Stephan Ohr, Consultant, Semiconductor Industry Analyst
EETimes (1/11/2016 00:16 AM EST)
Analog expert Stephan Ohr turns his oscilloscope on the possible impact Apple could have with its new fab in San Jose.
No one outside Apple knows what the iPhone giant will do with the 70,000-square foot analog production line it recently purchased from Maxim. But Apple’s extraordinary ability to get semiconductor suppliers to develop new devices for them — in fact, its ability to swallow entire companies without even belching — suggests Apple could influence the analog market for years to come. So it’s worth asking what Apple is currently doing in analog, what improvements would help them and how many of those improvements are manufacturing related.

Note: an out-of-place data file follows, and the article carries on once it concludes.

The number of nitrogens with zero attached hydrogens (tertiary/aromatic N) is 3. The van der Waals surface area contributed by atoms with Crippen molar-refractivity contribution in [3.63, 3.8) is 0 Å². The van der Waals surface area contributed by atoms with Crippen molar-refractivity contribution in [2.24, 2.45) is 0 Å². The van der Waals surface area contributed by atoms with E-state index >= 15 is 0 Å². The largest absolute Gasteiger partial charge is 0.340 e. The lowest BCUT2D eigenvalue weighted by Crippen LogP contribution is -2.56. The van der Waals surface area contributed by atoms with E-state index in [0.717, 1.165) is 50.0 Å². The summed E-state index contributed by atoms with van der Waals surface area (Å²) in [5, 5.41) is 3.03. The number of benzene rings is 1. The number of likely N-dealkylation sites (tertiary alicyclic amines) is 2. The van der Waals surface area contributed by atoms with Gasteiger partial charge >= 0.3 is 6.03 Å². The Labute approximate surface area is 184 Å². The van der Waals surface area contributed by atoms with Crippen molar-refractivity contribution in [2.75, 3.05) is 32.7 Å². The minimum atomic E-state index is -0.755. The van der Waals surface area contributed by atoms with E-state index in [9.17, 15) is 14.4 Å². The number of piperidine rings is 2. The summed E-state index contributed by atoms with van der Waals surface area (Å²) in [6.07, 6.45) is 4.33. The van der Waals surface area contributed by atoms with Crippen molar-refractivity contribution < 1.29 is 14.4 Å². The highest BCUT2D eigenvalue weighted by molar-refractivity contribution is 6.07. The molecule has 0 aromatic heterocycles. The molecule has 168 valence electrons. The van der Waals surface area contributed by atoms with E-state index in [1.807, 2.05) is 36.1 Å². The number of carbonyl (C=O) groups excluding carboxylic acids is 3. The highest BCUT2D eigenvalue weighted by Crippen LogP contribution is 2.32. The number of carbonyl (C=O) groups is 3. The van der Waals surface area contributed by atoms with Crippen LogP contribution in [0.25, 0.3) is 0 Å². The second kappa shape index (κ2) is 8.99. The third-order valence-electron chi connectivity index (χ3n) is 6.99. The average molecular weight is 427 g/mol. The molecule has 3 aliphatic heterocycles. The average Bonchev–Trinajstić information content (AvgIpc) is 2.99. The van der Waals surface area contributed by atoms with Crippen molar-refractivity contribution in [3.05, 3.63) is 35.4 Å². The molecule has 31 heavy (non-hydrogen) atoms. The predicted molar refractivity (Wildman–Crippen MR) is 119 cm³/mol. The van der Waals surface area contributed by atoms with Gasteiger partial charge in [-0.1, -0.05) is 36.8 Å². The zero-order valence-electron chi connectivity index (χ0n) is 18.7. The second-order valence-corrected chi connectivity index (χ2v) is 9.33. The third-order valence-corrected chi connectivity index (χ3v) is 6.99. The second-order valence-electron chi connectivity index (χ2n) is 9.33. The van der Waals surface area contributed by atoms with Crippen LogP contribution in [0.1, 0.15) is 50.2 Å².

We know the North First Street facility includes chip manufacturing equipment from Applied Materials, Hitachi, Novellus, and ASML. The fab will produce roughly 7,000 eight-inch wafers a month at geometries from 0.6-micron down to 90nm. Note: The sweet spot for analog manufacturing is still in the 0.35- to 0.18-micron range.
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